I think I finally understand Quora, the social question and answer site. The part I understand is the appeal to users. Essentially, it’s a site where you browse around for questions you think you can answer, and/or you view interesting answers.

That last part was what hooked me. I stumbled into answers by AOL’s former co-founder and CEO, Steve Case. Holy cats. All kinds of people had asked really hard questions of Steve, and he took the time to answer them, and now me, just stumbling into it, had all kinds of amazing information about the heyday, the decline, and everything in between, about AOL.

How Quora COULD Get Interesting.

I too have been exploring, taking my cue from the Mashable article Why Quora Will Never Be as Big as Twitter. It was a brilliant title and subject. Well of course it won’t be as big as Twitter, but even being in the same breath certainly makes it very interesting. Maybe interesting for Mashites, but still…My own path into Quora was less question browsing, or people noting (certainly a huge potential draw for the site) rather was question asking. At the time I was working on some marketing strategy and among problems I was having was remembering an Excel formula and process I learned about a year ago. I loved the jump-right-in question bar at the top – which incidentally functions as a topic search not something immediately apparent – and within hours got informed attempts to find a solution, and a sense of comradery among the users. Question answering is a particular kind of social interaction which (when best) the dignity of the questioner and the answerer is affirmed. A great germinating basis for a social network interchange.

My brief experience there lead me to some over all impressions of the site in terms of its feel, the distinct sense I got that it was a genuine “space”, almost a clean room of answering. Much of this is captured in the comment I left over at Chris Brogan’s:

What I find most interesting, or perhaps, what is most suggestive for growth, is that there is a very strong interaction aesthetic there that they have been successful in establishing. It is just this kind of thing that promotes an anchored community of users and growth, a real sense of environment. Part of it is the simple, clean aesthetic (in vogue these days), and part of it is the rigorous testing for reading comprehension before asking a question, high language standards (without much exclusionary snobbery) and the repeated emphasis on grammar, distinguishing it from a vast number of other internet spaces. These thresholds which seem pretty firmly monitored – a grammatical use of “concatenate” in an Excel question I had (?!) was edited by a etymology maven – and then re-edited after a check with with the OED, coupled with the UI, create the dictionary-of-questions feel that really might be appropriated and fused to other media and resources.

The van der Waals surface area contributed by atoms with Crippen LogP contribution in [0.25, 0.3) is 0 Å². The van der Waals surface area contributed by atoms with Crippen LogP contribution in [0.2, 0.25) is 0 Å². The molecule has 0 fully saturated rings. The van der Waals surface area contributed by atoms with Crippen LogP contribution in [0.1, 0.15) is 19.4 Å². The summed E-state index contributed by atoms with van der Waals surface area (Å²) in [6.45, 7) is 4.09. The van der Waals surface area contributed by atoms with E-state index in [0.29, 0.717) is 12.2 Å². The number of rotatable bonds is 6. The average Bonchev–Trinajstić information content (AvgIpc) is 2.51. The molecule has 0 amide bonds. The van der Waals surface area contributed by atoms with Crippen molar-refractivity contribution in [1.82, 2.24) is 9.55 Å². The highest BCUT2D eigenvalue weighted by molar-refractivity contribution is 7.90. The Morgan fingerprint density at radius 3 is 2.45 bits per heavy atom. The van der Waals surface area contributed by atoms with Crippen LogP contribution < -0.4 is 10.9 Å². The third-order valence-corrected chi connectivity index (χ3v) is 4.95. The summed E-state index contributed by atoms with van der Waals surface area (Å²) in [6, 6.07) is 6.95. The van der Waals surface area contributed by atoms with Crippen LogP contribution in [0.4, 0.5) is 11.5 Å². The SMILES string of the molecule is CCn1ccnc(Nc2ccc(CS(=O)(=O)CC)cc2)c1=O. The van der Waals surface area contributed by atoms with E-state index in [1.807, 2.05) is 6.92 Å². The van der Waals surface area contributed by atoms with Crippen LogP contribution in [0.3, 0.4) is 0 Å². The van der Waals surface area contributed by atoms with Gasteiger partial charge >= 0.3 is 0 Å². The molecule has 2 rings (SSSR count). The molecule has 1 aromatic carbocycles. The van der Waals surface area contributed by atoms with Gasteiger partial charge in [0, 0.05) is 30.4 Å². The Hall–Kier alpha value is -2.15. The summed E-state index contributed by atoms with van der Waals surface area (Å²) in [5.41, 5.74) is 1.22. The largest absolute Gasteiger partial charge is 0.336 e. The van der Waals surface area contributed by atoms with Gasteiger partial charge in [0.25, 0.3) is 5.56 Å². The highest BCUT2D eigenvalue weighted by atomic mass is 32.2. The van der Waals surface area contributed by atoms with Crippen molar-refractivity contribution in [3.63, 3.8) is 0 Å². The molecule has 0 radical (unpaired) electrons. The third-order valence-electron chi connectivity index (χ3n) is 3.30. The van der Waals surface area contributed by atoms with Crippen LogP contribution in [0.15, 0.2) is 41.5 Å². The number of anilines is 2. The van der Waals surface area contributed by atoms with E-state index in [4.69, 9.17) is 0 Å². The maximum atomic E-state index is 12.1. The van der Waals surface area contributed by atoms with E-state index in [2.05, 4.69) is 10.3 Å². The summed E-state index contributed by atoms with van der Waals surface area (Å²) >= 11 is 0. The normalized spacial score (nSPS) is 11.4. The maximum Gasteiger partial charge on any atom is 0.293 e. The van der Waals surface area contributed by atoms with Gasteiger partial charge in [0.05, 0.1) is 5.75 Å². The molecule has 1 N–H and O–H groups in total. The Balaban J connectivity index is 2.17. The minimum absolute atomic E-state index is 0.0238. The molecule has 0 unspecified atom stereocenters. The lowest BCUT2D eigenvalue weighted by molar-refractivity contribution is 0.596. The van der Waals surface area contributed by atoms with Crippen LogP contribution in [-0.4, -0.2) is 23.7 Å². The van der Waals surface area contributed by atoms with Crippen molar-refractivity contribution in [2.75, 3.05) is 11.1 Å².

That seems to be the double path: build a sense of community with committed users expressing an aesthetic, and make the result harvestable and linkable by other media services. Will it be long before Quora questions top Google organic searches?

If this can be coupled with the brush-with-knowledge experience of knowledge celebrities that Chris found so striking, and the Twitter-like tunneling into the interesting lives of otherwise sealed-off persons, there is room for huge development here. I do think though that this requires the upkeep of its already rigorous pruning, at the language and content level. This vine needs to be cut back continuously to produce the very sweet fruit required for social media wine.

Addendum (1/13): And more Quora love from SocialMouths.